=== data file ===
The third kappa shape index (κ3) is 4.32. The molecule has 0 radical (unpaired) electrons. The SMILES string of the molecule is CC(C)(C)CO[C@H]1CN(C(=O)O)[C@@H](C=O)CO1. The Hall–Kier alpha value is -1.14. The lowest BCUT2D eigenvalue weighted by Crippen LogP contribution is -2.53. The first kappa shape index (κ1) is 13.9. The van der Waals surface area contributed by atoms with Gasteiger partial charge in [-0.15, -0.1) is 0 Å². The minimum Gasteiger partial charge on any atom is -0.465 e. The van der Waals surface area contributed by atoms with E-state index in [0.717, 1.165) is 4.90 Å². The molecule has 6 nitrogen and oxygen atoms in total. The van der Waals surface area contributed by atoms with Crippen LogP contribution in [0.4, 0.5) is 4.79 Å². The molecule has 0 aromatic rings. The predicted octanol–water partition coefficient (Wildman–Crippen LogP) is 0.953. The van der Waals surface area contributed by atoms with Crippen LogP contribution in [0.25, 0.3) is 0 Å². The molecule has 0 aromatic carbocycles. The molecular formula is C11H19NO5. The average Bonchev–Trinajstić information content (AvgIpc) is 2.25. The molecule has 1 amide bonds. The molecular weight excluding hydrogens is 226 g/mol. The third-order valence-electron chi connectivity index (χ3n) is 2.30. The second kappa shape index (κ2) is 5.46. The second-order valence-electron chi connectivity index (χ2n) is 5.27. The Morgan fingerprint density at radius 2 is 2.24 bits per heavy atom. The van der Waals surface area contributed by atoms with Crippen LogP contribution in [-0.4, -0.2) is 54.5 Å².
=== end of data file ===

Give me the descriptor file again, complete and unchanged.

The third kappa shape index (κ3) is 4.32. The molecule has 0 radical (unpaired) electrons. The SMILES string of the molecule is CC(C)(C)CO[C@H]1CN(C(=O)O)[C@@H](C=O)CO1. The Hall–Kier alpha value is -1.14. The lowest BCUT2D eigenvalue weighted by Crippen LogP contribution is -2.53. The first kappa shape index (κ1) is 13.9. The van der Waals surface area contributed by atoms with Gasteiger partial charge in [-0.15, -0.1) is 0 Å². The minimum Gasteiger partial charge on any atom is -0.465 e. The van der Waals surface area contributed by atoms with E-state index in [0.717, 1.165) is 4.90 Å². The molecule has 6 nitrogen and oxygen atoms in total. The van der Waals surface area contributed by atoms with Crippen LogP contribution in [0.4, 0.5) is 4.79 Å². The molecule has 0 aromatic rings. The predicted octanol–water partition coefficient (Wildman–Crippen LogP) is 0.953. The van der Waals surface area contributed by atoms with Crippen LogP contribution in [0.25, 0.3) is 0 Å². The molecule has 0 aromatic carbocycles. The molecular formula is C11H19NO5. The average Bonchev–Trinajstić information content (AvgIpc) is 2.25. The molecule has 1 amide bonds. The molecular weight excluding hydrogens is 226 g/mol. The third-order valence-electron chi connectivity index (χ3n) is 2.30. The second kappa shape index (κ2) is 5.46. The second-order valence-electron chi connectivity index (χ2n) is 5.27. The Morgan fingerprint density at radius 2 is 2.24 bits per heavy atom. The van der Waals surface area contributed by atoms with Crippen LogP contribution in [-0.4, -0.2) is 54.5 Å².